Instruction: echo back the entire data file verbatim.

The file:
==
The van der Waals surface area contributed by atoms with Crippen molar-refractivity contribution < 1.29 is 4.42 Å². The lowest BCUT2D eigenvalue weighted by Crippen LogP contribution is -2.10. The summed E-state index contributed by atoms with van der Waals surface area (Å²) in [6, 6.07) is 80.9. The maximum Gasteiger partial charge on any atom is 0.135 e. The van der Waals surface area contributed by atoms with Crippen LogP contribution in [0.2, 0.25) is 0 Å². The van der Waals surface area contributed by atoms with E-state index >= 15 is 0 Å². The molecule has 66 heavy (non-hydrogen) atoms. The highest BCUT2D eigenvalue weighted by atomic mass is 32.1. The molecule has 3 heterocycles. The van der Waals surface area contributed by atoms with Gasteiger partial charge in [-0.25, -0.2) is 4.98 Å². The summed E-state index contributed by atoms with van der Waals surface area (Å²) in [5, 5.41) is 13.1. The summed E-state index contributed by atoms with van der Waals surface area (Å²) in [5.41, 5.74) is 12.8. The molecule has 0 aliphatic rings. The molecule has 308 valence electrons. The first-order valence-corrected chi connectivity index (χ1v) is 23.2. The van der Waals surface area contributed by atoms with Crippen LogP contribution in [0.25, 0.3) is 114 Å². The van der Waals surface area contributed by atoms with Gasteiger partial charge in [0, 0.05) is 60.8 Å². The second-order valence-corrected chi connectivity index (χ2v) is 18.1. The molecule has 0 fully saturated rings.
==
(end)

The van der Waals surface area contributed by atoms with Crippen molar-refractivity contribution < 1.29 is 4.42 Å². The lowest BCUT2D eigenvalue weighted by Crippen LogP contribution is -2.10. The summed E-state index contributed by atoms with van der Waals surface area (Å²) in [6, 6.07) is 80.9. The maximum Gasteiger partial charge on any atom is 0.135 e. The van der Waals surface area contributed by atoms with Crippen LogP contribution in [0.2, 0.25) is 0 Å². The van der Waals surface area contributed by atoms with E-state index >= 15 is 0 Å². The molecule has 66 heavy (non-hydrogen) atoms. The highest BCUT2D eigenvalue weighted by atomic mass is 32.1. The molecule has 3 heterocycles. The van der Waals surface area contributed by atoms with Gasteiger partial charge in [-0.25, -0.2) is 4.98 Å². The summed E-state index contributed by atoms with van der Waals surface area (Å²) in [5, 5.41) is 13.1. The summed E-state index contributed by atoms with van der Waals surface area (Å²) in [5.41, 5.74) is 12.8. The molecule has 0 aliphatic rings. The molecule has 308 valence electrons. The first-order valence-corrected chi connectivity index (χ1v) is 23.2. The van der Waals surface area contributed by atoms with Crippen LogP contribution in [0.25, 0.3) is 114 Å². The van der Waals surface area contributed by atoms with Gasteiger partial charge in [0, 0.05) is 60.8 Å². The second-order valence-corrected chi connectivity index (χ2v) is 18.1. The molecule has 0 fully saturated rings.